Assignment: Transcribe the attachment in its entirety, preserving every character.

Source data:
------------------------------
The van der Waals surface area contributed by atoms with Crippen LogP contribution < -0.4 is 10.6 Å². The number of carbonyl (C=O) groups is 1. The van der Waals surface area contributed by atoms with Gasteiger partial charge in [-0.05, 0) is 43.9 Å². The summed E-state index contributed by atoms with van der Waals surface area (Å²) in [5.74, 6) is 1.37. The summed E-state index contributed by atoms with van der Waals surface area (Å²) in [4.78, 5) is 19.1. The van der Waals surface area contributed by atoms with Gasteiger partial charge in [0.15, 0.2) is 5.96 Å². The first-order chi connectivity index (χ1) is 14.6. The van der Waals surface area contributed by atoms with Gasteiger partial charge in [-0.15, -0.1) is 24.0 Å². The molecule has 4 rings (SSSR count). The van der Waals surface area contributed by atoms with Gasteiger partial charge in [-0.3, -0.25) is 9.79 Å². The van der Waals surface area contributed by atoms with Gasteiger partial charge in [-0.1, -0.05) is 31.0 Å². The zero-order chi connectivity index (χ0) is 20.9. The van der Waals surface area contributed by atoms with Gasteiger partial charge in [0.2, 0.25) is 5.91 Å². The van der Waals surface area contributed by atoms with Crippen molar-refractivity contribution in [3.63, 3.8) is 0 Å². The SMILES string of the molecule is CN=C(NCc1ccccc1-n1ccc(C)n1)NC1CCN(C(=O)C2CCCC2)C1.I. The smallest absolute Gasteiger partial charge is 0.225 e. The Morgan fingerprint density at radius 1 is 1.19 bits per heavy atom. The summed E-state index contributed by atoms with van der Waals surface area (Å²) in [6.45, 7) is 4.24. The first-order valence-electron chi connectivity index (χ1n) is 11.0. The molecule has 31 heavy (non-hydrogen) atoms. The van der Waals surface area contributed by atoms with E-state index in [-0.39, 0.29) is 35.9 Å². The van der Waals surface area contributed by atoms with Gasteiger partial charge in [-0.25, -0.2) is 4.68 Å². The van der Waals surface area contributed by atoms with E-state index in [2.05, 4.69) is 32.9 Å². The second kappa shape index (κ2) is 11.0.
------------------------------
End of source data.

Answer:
The van der Waals surface area contributed by atoms with Crippen LogP contribution < -0.4 is 10.6 Å². The number of carbonyl (C=O) groups is 1. The van der Waals surface area contributed by atoms with Gasteiger partial charge in [-0.05, 0) is 43.9 Å². The summed E-state index contributed by atoms with van der Waals surface area (Å²) in [5.74, 6) is 1.37. The summed E-state index contributed by atoms with van der Waals surface area (Å²) in [4.78, 5) is 19.1. The van der Waals surface area contributed by atoms with Gasteiger partial charge in [0.15, 0.2) is 5.96 Å². The first-order chi connectivity index (χ1) is 14.6. The van der Waals surface area contributed by atoms with Gasteiger partial charge in [-0.15, -0.1) is 24.0 Å². The molecule has 4 rings (SSSR count). The van der Waals surface area contributed by atoms with Gasteiger partial charge in [-0.3, -0.25) is 9.79 Å². The van der Waals surface area contributed by atoms with Gasteiger partial charge in [-0.1, -0.05) is 31.0 Å². The zero-order chi connectivity index (χ0) is 20.9. The van der Waals surface area contributed by atoms with Gasteiger partial charge in [0.2, 0.25) is 5.91 Å². The van der Waals surface area contributed by atoms with Crippen molar-refractivity contribution in [3.63, 3.8) is 0 Å². The SMILES string of the molecule is CN=C(NCc1ccccc1-n1ccc(C)n1)NC1CCN(C(=O)C2CCCC2)C1.I. The smallest absolute Gasteiger partial charge is 0.225 e. The Morgan fingerprint density at radius 1 is 1.19 bits per heavy atom. The summed E-state index contributed by atoms with van der Waals surface area (Å²) in [6.45, 7) is 4.24. The first-order valence-electron chi connectivity index (χ1n) is 11.0. The molecule has 31 heavy (non-hydrogen) atoms. The van der Waals surface area contributed by atoms with E-state index in [-0.39, 0.29) is 35.9 Å². The van der Waals surface area contributed by atoms with Gasteiger partial charge in [-0.25, -0.2) is 4.68 Å². The van der Waals surface area contributed by atoms with E-state index in [2.05, 4.69) is 32.9 Å². The second kappa shape index (κ2) is 11.0.